Financial services reform consequences may not be unintended


A financial services regulation bill could place many types of businesses under new regulations, even though they are nothing like banks or other companies typically considered to be in the financial services business.

I had thought that this possibility might simply be an example of the unintended consequences of regulation. But after reading a Wall Street Journal article (Will Walmart Pay for the Next Bailout?), I’ve come to believe that these consequences — the spread of regulation to vast new sectors of industry — is, in fact, intended.

Gregory Zerzan, the author, explains: “The current proposals for ‘financial’ reform are stalking horses allowing government intervention into virtually every facet of the U.S. Economy.” He explains that the Federal Reserve — if it believes a company poses a threat to the economy — could order the company to separate its businesses so that its financial dealings could be regulated as a bank holding company.

Which companies could be subjected to this new regulation by the Federal Reserve? Zerzan explains:

Despite non-binding staff explanations to the contrary, there is no mystery as to who is being targeted. Under the bill the Fed gets regulatory authority over bank holding companies with greater than $50 billion in assets, and “nonbank financial companies”. As the Fed already regulates bank holding companies the new twist is that non-banks become subject to Federal Reserve regulation for the first time. The language is unusually clear: if the new systemic risk regulator so chooses, any company engaged in routine business transactions can suddenly be deemed “financial” and subject to bank-like regulation. (emphasis added)

In Wichita, several large companies could be impacted. The author mentions an “airplane manufacturer that holds customer down payments for future delivery” as an example of a company that could now be regulated by the Federal Reserve.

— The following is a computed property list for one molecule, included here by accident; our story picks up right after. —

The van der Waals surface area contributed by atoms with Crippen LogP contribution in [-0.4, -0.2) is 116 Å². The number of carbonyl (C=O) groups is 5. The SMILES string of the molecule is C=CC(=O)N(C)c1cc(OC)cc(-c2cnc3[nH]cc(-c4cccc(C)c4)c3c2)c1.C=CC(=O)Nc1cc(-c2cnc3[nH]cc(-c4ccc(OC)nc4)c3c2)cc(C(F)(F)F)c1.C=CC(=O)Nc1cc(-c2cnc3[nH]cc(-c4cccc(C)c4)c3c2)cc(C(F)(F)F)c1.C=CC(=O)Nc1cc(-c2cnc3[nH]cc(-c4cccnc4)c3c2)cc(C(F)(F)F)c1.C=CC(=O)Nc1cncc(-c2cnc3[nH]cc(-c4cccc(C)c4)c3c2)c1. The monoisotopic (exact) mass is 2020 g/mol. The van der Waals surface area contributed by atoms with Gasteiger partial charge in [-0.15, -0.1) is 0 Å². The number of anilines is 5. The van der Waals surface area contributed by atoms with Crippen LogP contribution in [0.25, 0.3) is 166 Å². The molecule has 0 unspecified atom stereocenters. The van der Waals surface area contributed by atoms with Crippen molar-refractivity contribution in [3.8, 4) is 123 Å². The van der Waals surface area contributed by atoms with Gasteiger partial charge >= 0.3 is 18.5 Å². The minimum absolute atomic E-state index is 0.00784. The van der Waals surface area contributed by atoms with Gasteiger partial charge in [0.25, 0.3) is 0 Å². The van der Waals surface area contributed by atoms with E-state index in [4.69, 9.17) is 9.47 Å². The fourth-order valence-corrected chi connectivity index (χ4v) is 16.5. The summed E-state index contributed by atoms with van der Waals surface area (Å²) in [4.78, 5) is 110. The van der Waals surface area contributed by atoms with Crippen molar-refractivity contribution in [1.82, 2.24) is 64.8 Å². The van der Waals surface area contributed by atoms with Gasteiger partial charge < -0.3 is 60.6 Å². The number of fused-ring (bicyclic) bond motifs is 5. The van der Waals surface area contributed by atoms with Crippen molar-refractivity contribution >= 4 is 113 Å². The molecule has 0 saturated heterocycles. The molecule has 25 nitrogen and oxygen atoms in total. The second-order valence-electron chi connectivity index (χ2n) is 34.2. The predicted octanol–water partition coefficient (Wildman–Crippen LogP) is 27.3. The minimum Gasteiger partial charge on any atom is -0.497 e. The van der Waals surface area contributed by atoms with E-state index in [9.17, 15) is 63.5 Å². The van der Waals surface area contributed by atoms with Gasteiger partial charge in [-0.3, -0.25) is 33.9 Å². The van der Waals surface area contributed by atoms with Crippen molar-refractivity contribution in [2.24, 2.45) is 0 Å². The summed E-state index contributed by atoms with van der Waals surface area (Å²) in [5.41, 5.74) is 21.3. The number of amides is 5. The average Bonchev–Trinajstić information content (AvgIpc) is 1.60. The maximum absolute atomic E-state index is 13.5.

Why is the legislation being considered? Zerzan explains that it’s partly based on the belief by some that the government can manage the economy, but there’s also an opportunity to generate new tax revenue:

Why would the systemic risk regulator seek to make regular American businesses subject to bank-like regulation? No doubt in part it is the belief in some quarters that the government can stop financial crises from happening if only it has enough power and influence over the economy. Even among true believers the near-collapse of the highly regulated banking sector should call that article of faith into question. But there is a more practical reason to seek to turn Walmart, IBM, Boeing and other Fortune 500 companies into “financial” businesses. Under both the House bill and the Dodd legislation it is these companies that are to be taxed to pay for winding up a “too big to fail” firm. If a company gets deemed systemically risky it is on the hook for bailing out financial firms that took on too much risk. Such a regime is neither fair nor sensible from an economic perspective, but existing taxpayers’ money is already over-allocated; the Treasury needs the contents of new wallets to pay for the next crisis.


2 responses to “Financial services reform consequences may not be unintended”

  1. LonnythePlumber

    It seems like a leap to define non bank financial companies as including aircraft manufactures. It could mean the financing or investing arm or branch of a business that was acting like a bank, but not the prime function. Also your headline reads like legaleze. Maybe you’re reading too many legal documents. HA.

  2. Val in Valhalla

    Perhaps to help clarify it, Lonny, the Wall St Journal article says this regulation allows “government intervention into virtually every facet of the U.S. economy” and to “every large company in America, no matter its primary line of business.” The article is clear: “Every large company,” so Aircraft manufacturers would be included. It wouldn’t really matter what the company does.

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